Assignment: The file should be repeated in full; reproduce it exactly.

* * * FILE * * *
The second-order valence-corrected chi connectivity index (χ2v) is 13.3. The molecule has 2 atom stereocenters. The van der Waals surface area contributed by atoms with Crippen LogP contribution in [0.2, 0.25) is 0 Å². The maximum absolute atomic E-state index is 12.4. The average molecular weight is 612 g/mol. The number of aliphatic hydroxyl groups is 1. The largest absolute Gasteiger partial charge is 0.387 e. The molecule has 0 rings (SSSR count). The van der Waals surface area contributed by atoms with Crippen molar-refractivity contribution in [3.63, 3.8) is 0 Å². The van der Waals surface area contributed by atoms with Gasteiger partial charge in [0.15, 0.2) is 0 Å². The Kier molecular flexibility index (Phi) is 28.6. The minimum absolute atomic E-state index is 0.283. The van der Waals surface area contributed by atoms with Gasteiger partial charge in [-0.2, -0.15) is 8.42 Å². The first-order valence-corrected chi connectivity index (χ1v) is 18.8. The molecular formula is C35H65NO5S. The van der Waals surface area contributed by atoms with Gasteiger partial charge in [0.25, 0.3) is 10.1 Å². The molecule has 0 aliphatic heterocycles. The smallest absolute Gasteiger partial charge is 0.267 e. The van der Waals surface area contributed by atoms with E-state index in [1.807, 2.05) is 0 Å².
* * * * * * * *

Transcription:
The second-order valence-corrected chi connectivity index (χ2v) is 13.3. The molecule has 2 atom stereocenters. The van der Waals surface area contributed by atoms with Crippen LogP contribution in [0.2, 0.25) is 0 Å². The maximum absolute atomic E-state index is 12.4. The average molecular weight is 612 g/mol. The number of aliphatic hydroxyl groups is 1. The largest absolute Gasteiger partial charge is 0.387 e. The molecule has 0 rings (SSSR count). The van der Waals surface area contributed by atoms with Crippen molar-refractivity contribution in [3.63, 3.8) is 0 Å². The van der Waals surface area contributed by atoms with Gasteiger partial charge in [0.15, 0.2) is 0 Å². The Kier molecular flexibility index (Phi) is 28.6. The minimum absolute atomic E-state index is 0.283. The van der Waals surface area contributed by atoms with Gasteiger partial charge in [-0.2, -0.15) is 8.42 Å². The first-order valence-corrected chi connectivity index (χ1v) is 18.8. The molecular formula is C35H65NO5S. The van der Waals surface area contributed by atoms with Gasteiger partial charge in [0.25, 0.3) is 10.1 Å². The molecule has 0 aliphatic heterocycles. The smallest absolute Gasteiger partial charge is 0.267 e. The van der Waals surface area contributed by atoms with E-state index in [1.807, 2.05) is 0 Å².